U.N. Official Addresses Increasing Drug Addiction In Developing Countries
The U.N. Office on Drugs and Crime (UNODC) on Monday warned of an impending "health disaster facing developing countries if wealthy nations fail to control drugs," Agence France-Presse reports. During a speech delivered in Vienna, UNODC Executive Director Antonio Maria Costa pointed to "increasing use of heroin in East Africa, cocaine in West Africa, and synthetic drugs in the Middle East and South East Asia as warning signs" of a growing drug problem in impoverished nations (3/8).
Costa remarked that the "developing world already struggling to deal with health, education and unemployment problems lacks the treatment facilities and law enforcement to control narcotics," the Associated Press reports. "'Poor addicts and there are millions of them have been pushed to the margins of society, deprived of medical attention, often exposed to conditions, including imprisonment, that exacerbate their illness,' Costa said according to a copy of a speech he delivered at a Vienna meeting of the U.N. Commission on Narcotic Drugs," according to the news service.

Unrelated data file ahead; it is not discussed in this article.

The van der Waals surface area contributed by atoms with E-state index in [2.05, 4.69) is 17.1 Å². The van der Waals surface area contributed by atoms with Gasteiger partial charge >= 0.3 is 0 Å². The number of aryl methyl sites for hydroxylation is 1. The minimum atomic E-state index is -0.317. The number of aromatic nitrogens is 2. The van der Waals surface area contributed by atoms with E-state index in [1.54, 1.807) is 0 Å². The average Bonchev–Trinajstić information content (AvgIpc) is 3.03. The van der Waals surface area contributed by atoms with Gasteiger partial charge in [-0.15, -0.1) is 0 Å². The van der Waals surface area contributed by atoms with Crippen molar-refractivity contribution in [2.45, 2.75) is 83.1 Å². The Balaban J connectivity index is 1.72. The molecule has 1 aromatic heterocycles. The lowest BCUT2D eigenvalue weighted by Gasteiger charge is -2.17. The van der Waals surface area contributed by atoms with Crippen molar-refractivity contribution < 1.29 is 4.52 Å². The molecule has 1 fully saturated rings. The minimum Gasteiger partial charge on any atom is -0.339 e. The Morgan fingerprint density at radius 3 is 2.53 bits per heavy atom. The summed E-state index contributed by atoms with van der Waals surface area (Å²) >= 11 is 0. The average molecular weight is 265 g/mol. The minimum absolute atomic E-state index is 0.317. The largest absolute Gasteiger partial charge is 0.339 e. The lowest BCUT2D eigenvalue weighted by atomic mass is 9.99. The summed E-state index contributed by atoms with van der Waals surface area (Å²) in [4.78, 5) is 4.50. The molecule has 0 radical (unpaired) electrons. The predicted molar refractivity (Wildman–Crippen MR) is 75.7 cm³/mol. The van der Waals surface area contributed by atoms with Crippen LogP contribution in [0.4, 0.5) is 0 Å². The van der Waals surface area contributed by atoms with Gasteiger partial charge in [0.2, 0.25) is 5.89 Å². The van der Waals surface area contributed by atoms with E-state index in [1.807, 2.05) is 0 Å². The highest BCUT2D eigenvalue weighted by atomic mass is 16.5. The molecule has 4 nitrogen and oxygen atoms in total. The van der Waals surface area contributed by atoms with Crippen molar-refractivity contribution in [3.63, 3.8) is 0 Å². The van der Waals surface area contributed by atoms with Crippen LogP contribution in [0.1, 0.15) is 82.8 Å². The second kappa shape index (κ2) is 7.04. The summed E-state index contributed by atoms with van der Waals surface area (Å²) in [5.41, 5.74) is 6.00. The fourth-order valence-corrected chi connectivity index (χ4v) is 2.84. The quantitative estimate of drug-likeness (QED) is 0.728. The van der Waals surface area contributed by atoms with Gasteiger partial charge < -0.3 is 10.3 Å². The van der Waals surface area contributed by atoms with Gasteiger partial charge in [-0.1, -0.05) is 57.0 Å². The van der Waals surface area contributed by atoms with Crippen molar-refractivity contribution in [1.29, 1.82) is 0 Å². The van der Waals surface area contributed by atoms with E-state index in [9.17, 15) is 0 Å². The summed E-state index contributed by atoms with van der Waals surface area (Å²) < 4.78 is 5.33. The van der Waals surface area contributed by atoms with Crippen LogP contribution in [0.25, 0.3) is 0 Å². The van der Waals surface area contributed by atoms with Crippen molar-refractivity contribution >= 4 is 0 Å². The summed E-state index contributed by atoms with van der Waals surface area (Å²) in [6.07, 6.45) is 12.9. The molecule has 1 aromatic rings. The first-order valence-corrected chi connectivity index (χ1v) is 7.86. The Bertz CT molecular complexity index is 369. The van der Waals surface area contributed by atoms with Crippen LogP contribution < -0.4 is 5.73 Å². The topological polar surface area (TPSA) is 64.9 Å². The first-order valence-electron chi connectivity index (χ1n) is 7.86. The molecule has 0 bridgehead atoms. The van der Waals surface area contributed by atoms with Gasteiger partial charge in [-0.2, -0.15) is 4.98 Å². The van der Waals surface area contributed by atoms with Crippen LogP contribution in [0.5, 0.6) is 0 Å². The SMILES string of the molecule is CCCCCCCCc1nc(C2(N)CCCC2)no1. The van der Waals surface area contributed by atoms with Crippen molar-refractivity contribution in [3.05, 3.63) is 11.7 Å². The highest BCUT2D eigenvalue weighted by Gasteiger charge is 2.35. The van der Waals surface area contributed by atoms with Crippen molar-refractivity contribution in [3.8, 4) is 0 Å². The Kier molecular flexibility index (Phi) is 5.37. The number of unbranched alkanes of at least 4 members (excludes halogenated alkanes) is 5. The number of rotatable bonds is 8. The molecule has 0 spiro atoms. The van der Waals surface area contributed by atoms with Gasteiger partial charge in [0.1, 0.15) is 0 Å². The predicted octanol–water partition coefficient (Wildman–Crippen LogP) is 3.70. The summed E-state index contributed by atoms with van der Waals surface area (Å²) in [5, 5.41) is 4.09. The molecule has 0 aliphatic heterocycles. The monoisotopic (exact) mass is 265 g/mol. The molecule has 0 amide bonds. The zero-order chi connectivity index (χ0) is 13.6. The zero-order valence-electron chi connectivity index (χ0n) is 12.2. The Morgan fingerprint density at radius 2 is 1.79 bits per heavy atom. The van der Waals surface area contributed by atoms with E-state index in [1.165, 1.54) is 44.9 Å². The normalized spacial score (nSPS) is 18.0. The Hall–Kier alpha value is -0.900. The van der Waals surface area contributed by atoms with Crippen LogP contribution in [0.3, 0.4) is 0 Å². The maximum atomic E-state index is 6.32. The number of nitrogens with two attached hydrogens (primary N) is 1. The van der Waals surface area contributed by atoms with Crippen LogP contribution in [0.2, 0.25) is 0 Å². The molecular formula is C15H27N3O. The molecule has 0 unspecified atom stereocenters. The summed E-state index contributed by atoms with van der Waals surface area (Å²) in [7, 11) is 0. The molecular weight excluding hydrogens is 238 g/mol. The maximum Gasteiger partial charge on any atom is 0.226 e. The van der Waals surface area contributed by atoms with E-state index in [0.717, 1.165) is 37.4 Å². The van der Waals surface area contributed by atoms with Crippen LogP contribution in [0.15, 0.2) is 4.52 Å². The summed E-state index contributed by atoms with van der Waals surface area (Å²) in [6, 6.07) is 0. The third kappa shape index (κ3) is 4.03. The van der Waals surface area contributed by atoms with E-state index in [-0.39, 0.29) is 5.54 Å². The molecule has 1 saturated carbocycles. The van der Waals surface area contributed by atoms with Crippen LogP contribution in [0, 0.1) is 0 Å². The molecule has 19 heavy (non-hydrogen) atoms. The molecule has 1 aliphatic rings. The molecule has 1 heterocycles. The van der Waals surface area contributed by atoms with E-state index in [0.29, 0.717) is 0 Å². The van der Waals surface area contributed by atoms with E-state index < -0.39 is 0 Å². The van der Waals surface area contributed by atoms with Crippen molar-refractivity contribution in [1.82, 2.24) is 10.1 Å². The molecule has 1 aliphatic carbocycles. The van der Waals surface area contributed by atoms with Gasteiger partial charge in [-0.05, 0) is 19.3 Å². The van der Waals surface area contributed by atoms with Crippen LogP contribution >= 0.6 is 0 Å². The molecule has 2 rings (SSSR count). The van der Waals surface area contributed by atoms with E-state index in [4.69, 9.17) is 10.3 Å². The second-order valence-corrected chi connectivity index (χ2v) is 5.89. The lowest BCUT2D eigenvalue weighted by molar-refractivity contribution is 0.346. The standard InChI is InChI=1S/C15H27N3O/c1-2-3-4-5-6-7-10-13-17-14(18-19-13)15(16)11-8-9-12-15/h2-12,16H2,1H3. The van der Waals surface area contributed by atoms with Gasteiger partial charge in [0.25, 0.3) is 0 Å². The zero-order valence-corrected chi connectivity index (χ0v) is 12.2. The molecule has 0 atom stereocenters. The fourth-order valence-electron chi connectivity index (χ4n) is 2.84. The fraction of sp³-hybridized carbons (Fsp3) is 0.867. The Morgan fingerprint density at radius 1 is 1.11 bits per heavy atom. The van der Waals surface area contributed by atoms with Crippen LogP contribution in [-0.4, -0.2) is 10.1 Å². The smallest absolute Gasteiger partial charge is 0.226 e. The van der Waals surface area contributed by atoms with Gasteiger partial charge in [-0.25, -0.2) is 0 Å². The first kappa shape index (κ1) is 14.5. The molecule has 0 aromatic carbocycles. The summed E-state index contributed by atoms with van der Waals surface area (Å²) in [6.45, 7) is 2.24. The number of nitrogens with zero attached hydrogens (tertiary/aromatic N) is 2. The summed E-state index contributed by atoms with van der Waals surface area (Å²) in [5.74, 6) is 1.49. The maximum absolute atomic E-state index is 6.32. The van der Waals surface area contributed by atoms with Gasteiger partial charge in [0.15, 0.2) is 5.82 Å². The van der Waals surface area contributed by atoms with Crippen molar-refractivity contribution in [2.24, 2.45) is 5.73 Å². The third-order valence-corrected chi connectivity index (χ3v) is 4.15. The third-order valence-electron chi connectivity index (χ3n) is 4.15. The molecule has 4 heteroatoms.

"Costa said his office is working with the World Health Organization to achieve universal access to drug treatment and urged governments around the world to protect and respect the human rights of imprisoned addicts and drug users in general," the AP writes (Oleksyn, 3/8). Costa also said UNOCD is working with UNAIDS to help prevent the spread of HIV among injecting drug users, the AFP reports (3/8).This is part of the KHN Morning Briefing, a summary of health policy coverage from major news organizations. Sign up for an email subscription.